Updated: Dec 10, 2020
The Meade 70mm APO refractor telescope was our very first refractor telescope. We have gotten some incredible images of the night sky with this small yet powerful instrument, and we'll show you a few of them in this review!
Is this telescope worth the price and is it a good choice for beginners? What are the pros and cons of owning such a wide field instrument?
We have been using this telescope for about 2 years now, and we felt it was time to finally share our thoughts about it. Here is our honest, straight to the point review about the Meade 70mm APO refractor.
Table of Contents:
What's in the Box?
Specs & Price
A Flat Field no matter the camera
Pros & Cons
Gallery of images taken with the Meade 70mm APO
What's in the box?
Here is what comes in the box with the telescope:
The Meade 70mm APO Refractor Telescope
A front dust cover
A Vixen Style Dovetail bar
An M48-M42 adapter
An aluminum carrying case
If using a DSLR camera, you will still need to get a T-Ring first in order to attach it to the M48-M42 adapter. Remember to get the correct T-Ring for your brand of camera, for example, here is a T-Ring for Canon DSLR Cameras and here is a T-Ring for Nikon cameras. Note that the M48-M42 adapter is not needed if using a full frame DSLR camera.
To attach your camera to the telescope, simply do:
DSLR Camera (APS-C) > T-Ring > M48-M42 adapter > Telescope
If using an astrophotography dedicated camera, it should come with an adapter to attach it directly to the telescope. In our case, we do:
ZWO ASI1600MM > Electronic Filter Wheel > 11mm ring with adapter > 16.5mm extender > Telescope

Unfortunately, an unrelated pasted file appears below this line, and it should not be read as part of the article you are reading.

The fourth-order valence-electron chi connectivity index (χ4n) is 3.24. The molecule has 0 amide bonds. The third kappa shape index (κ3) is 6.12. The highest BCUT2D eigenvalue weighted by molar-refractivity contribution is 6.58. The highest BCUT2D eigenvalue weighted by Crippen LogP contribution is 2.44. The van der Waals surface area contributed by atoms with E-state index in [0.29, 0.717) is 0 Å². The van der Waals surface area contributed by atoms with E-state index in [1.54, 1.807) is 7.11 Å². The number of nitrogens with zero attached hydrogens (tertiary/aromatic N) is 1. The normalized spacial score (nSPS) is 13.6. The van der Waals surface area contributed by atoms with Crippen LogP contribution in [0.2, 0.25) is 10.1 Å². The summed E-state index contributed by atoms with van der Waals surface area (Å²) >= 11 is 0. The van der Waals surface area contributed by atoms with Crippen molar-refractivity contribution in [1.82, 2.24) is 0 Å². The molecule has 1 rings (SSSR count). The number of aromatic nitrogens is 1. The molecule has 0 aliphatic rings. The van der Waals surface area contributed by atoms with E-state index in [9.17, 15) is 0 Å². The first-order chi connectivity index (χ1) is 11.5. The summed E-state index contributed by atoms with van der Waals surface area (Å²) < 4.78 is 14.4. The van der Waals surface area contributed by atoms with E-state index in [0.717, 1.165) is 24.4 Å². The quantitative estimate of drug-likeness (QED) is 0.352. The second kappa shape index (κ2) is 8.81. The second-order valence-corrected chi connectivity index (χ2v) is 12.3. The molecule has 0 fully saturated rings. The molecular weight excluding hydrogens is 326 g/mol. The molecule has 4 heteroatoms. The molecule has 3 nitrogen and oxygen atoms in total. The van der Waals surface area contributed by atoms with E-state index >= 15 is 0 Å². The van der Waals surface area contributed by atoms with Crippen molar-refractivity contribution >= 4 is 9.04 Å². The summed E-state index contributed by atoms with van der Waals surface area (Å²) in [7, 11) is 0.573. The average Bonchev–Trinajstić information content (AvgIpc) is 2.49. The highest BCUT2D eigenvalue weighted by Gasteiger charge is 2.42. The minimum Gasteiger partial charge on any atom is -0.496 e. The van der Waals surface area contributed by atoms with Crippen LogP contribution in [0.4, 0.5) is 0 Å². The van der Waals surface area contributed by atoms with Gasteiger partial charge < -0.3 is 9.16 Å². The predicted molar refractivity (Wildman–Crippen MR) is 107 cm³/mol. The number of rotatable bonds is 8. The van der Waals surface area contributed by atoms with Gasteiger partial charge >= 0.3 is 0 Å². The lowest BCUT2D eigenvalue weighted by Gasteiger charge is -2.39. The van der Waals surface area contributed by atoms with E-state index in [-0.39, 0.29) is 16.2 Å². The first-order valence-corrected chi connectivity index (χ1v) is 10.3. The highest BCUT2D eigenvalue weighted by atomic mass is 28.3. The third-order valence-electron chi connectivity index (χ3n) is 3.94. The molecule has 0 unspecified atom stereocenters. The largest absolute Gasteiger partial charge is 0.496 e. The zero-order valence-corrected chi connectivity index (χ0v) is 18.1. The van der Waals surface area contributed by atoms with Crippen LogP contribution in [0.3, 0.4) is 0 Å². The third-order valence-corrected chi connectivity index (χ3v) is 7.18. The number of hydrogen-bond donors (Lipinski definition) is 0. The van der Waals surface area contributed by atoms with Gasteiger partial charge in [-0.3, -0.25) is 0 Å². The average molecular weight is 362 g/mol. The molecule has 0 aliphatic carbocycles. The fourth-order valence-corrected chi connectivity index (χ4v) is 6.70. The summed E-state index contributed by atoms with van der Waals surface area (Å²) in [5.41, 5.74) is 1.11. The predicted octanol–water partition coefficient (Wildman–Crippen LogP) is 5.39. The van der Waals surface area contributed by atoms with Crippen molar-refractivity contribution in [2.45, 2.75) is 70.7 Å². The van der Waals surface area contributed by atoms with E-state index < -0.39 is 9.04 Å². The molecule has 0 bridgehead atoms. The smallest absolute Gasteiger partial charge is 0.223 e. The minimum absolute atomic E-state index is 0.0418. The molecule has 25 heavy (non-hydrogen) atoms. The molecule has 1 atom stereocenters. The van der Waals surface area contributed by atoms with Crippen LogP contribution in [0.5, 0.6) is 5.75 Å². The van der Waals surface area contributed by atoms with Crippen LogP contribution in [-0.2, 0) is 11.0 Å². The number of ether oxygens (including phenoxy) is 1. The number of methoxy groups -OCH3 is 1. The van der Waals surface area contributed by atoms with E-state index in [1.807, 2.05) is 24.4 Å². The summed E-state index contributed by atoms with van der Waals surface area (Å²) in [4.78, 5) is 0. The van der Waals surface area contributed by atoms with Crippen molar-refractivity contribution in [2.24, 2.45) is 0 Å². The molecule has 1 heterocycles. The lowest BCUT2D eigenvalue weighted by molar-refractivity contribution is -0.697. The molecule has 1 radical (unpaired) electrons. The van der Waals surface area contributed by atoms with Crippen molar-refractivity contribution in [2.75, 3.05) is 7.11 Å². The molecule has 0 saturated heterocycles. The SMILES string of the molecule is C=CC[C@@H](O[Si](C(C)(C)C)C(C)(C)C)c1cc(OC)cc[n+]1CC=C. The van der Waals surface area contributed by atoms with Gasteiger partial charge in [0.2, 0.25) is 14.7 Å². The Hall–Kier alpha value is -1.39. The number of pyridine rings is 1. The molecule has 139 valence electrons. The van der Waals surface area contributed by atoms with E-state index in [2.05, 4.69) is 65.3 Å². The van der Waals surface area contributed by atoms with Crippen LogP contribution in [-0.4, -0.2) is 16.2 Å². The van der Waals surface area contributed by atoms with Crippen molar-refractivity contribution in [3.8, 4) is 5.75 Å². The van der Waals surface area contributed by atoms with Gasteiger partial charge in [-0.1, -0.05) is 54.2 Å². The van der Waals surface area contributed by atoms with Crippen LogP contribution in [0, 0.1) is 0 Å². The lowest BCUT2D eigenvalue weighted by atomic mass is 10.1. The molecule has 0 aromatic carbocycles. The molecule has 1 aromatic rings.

The 16.5mm adapter is included with the camera.
The telescope also has a built-in retractable dew shield, useful when it is a little bit humid outside or, in our case, to protect the lens from any street light on the sides of our setup.
Weight: 4.5 lb
Dimensions: 12.25" x 4.5" x 5.5" in
The Meade 70mm APO refractor telescope has a weight of 4.5 pounds. This is extremely light for a telescope and yes, there are several other refractors on the market that are even lighter, like the Sky-Watcher Evostar 72 ED (4.3 lb), the William Optics ZenithStar 61 or the William Optics Redcat 51 (both 3.2 lb), but 4.5 lb is already light enough for us!
We got this telescope after about 2 and a half years of using our 17.5-pound Orion 8" Astrograph religiously. Lifting the 4.5-pound Meade 70mm Astrograph for the first time was a shock for us, especially since we never even touched another instrument than our reflector before then.
If you haven't already, make sure to read our full review about our Orion 8" Astrograph! Being a refractor, you also do not need to collimate it every night or worry about the mirrors.
The Meade 70mm APO refractor is an excellent telescope for someone who is looking for a portable instrument. It is light, very small, and the included aluminum case is a fantastic added bonus! Because of its weight and size, this telescope can be attached to a small mount like the Sky-Watcher Star Adventurer Pro or the iOptron SkyGuider Pro, making your entire Astrophotography setup very portable!
Specs & Price
Aperture: 70mm (2.75")
Focal Length: 350mm
Focal Ratio: f/5
Optical Design: Apochromatic Refractor
Number of refractor elements: 4
The Meade 6000 series 70mm Petzval Apochromatic Astrograph refractor telescope has a fully multi-coated quadruplet lens made of FPL53 ED glass and is built with Astrophotography in mind. The quadruplet apochromatic design with the low dispersion ED glass ensure true colors in the stars (where cheaper refractors usually have stars with a magenta hue) and offer crisp images with a flat field of view.
It has a an aperture of 70mm (2.75"), a focal length of 350mm and a fast focal ratio of f/5.
The telescope comes with a dual speed 2.5" Rack & Pinion focuser with a high precision knob on the side for setting the perfect focus.
This is a very similar focuser as the ones on our Orion 8" Astrograph and we love the ease of use and precision of this focuser.
The screw visible in the middle is used to lock and unlock the focus.